The ADL’s Cyber-Safety Action Guide enables the com­mu­nity to reg­is­ter con­cerns with Inter­net ser­vice providers when they encounter ter­ror­ist con­tent online.

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February 25, 2015 0

ISIS Related Arrests In Brooklyn Raise 2015 Total To 10

Saidakhmetov promoted pro-ISIS sentiment on his apparent Google Plus profile

Saidakhme­tov, one of the men arrested, pro­moted pro-ISIS sen­ti­ment on his appar­ent Google Plus profile

Yesterday’s arrest of three New York City men under­scores the per­sis­tent influ­ence of ISIS pro­pa­ganda on indi­vid­u­als resid­ing in the U.S. and the related threat to domes­tic security.

Abdura­sul Juraboev, a 24-year-old per­ma­nent U.S. res­i­dent with Uzbek cit­i­zen­ship, and Akhror Saidakhme­tov, a 19-year-old U.S. per­ma­nent res­i­dent with Kazakh cit­i­zen­ship, both cur­rently resid­ing in Brook­lyn, allegedly attempted to join the Islamic State of Iraq and Syria (ISIS), and dis­cussed the pos­si­bil­ity of domes­tic attacks if they were unable to do so. Abror Habi­bov, a 30-year-old Brook­lyn res­i­dent with Uzbek cit­i­zen­ship, allegedly pro­vided the two with funds and encouragement.

All three were arrested last night; one at JFK Air­port while attempt­ing to board a flight to Turkey.

Accord­ing to the FBI, the men spent time online either express­ing sup­port for ISIS or watch­ing the ter­ror­ist group’s propaganda.

A Google Plus page that appears to have been cre­ated by Saidakhme­tov includes a video called “Hon­ored Sheikh inside Syria invite[s] Mus­lims to work for Khi­lafah and imple­ment HT’s con­sti­tu­tion.” Khi­lafah is Ara­bic for Caliphate, a ref­er­ence to ISIS. HT stands for Hizb ut-Tahrir, an Islamist orga­ni­za­tion that pro­motes theo­cratic gov­er­nance. Hizb ut-Tahrir is not allied with ISIS, but the sen­ti­ment con­veyed in the video was sup­port­ive of ISIS’s goals.

Accord­ing to court doc­u­ments, Juraboev was also allegedly recruited online by an ISIS sup­porter resid­ing in Iraq, to whom he said “I need to sneak out of here with extreme cau­tion with­out being noticed.”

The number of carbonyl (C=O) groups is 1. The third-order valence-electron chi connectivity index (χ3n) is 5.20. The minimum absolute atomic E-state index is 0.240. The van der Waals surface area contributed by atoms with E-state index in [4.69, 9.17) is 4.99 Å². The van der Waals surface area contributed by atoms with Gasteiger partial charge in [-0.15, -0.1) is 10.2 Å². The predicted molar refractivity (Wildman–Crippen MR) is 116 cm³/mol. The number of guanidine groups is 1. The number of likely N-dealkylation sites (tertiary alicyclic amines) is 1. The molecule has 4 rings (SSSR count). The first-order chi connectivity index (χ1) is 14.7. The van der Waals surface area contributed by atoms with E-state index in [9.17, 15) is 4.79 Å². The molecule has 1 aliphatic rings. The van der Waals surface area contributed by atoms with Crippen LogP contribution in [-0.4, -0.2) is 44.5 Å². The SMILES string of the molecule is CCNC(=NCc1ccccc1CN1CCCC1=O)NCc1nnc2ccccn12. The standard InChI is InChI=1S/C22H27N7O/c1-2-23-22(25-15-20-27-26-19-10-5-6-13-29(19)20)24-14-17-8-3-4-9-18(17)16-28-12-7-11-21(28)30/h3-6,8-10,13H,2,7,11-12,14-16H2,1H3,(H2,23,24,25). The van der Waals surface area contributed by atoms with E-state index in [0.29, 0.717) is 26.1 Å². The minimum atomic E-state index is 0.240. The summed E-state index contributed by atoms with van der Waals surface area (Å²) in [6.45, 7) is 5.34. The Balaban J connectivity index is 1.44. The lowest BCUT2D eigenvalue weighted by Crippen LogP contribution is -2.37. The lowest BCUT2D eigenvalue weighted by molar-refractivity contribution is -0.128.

In August, accord­ing to the com­plaint, Juraboev wrote a post on an Uzbek-language pro-ISIS web­site ask­ing “is it pos­si­ble to com­mit our­selves [to ISIS] as ded­i­cated mar­tyrs any­way while here [in the U.S.]? What I’m say­ing is, to shoot Obama and then get shot our­selves, will it do? That will strike fear in the hearts of infidels.”

Saidakhme­tov expressed his intent to attack law enforce­ment.  Accord­ing to the crim­i­nal com­plaint, he stated “it is legal in Amer­ica to carry a gun. We will go and pur­chase one handgun…then go and shoot one police offi­cer…. Then we will go to the FBI head­quar­ters, kill the FBI peo­ple…” The men also allegedly dis­cussed plant­ing a bomb on Coney Island.

The arrests in Brook­lyn fol­low the arrest, also yes­ter­day, of Abdi­rah­man Sheik Mohamud a 23-year-old U.S. cit­i­zen from Ohio. Mohamud is sub­ject to an ongo­ing inves­ti­ga­tion and was not linked to any par­tic­u­lar ter­ror­ist group; court doc­u­ments allege he sent funds and trav­elled to a “Mid­dle East­ern ter­ror­ist group.”

To date, 10 U.S. res­i­dents have been arrested on Islamic extremist-related ter­ror charges in 2015. The oth­ers include Christo­pher Lee Cor­nell, a 25-year-old U.S. cit­i­zen from Ohio, and six indi­vid­u­als of Bosn­ian descent –U.S. cit­i­zens and refugees resid­ing in Mis­souri, Illi­nois and New York – accused of aid­ing ISIS.

Last year, 19 U.S. cit­i­zens and per­ma­nent res­i­dents were iden­ti­fied as hav­ing joined or attempt­ing to join or aid ISIS.